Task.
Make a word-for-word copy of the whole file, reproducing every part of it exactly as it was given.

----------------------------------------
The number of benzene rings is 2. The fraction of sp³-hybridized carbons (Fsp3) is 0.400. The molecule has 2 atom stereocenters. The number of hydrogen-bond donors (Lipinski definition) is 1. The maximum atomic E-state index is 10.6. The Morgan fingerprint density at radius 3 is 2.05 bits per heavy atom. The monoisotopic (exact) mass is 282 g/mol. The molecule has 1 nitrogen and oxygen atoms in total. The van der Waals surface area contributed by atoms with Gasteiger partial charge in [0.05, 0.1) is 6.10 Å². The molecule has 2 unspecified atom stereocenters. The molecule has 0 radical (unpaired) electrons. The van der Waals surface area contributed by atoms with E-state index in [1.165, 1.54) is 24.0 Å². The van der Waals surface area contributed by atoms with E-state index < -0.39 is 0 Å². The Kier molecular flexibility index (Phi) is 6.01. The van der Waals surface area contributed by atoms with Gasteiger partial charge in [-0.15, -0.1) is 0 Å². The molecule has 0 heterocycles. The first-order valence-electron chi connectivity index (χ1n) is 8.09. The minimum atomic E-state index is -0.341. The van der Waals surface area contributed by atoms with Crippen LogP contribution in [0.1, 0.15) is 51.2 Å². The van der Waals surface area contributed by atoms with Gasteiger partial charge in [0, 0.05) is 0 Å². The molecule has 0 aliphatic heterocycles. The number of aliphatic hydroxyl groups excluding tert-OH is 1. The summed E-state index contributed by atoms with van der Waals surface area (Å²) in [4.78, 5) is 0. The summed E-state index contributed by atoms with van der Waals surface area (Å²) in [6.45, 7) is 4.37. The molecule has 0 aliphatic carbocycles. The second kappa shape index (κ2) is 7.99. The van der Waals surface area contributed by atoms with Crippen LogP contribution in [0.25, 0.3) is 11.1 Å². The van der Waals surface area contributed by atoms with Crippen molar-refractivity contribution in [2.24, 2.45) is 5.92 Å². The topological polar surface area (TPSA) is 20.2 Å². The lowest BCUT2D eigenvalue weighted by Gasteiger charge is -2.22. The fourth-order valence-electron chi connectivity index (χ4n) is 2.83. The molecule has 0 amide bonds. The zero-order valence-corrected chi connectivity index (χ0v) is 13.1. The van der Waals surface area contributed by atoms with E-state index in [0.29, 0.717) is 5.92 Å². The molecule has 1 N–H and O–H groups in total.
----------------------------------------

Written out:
The number of benzene rings is 2. The fraction of sp³-hybridized carbons (Fsp3) is 0.400. The molecule has 2 atom stereocenters. The number of hydrogen-bond donors (Lipinski definition) is 1. The maximum atomic E-state index is 10.6. The Morgan fingerprint density at radius 3 is 2.05 bits per heavy atom. The monoisotopic (exact) mass is 282 g/mol. The molecule has 1 nitrogen and oxygen atoms in total. The van der Waals surface area contributed by atoms with Gasteiger partial charge in [0.05, 0.1) is 6.10 Å². The molecule has 2 unspecified atom stereocenters. The molecule has 0 radical (unpaired) electrons. The van der Waals surface area contributed by atoms with E-state index in [1.165, 1.54) is 24.0 Å². The van der Waals surface area contributed by atoms with E-state index < -0.39 is 0 Å². The Kier molecular flexibility index (Phi) is 6.01. The van der Waals surface area contributed by atoms with Gasteiger partial charge in [-0.15, -0.1) is 0 Å². The molecule has 0 heterocycles. The first-order valence-electron chi connectivity index (χ1n) is 8.09. The minimum atomic E-state index is -0.341. The van der Waals surface area contributed by atoms with Crippen LogP contribution in [0.1, 0.15) is 51.2 Å². The van der Waals surface area contributed by atoms with Gasteiger partial charge in [0, 0.05) is 0 Å². The molecule has 0 aliphatic heterocycles. The number of aliphatic hydroxyl groups excluding tert-OH is 1. The summed E-state index contributed by atoms with van der Waals surface area (Å²) in [4.78, 5) is 0. The summed E-state index contributed by atoms with van der Waals surface area (Å²) in [6.45, 7) is 4.37. The molecule has 0 aliphatic carbocycles. The second kappa shape index (κ2) is 7.99. The van der Waals surface area contributed by atoms with Crippen LogP contribution in [0.25, 0.3) is 11.1 Å². The van der Waals surface area contributed by atoms with Crippen molar-refractivity contribution in [2.24, 2.45) is 5.92 Å². The topological polar surface area (TPSA) is 20.2 Å². The lowest BCUT2D eigenvalue weighted by Gasteiger charge is -2.22. The fourth-order valence-electron chi connectivity index (χ4n) is 2.83. The molecule has 0 amide bonds. The zero-order valence-corrected chi connectivity index (χ0v) is 13.1. The van der Waals surface area contributed by atoms with E-state index in [0.29, 0.717) is 5.92 Å². The molecule has 1 N–H and O–H groups in total.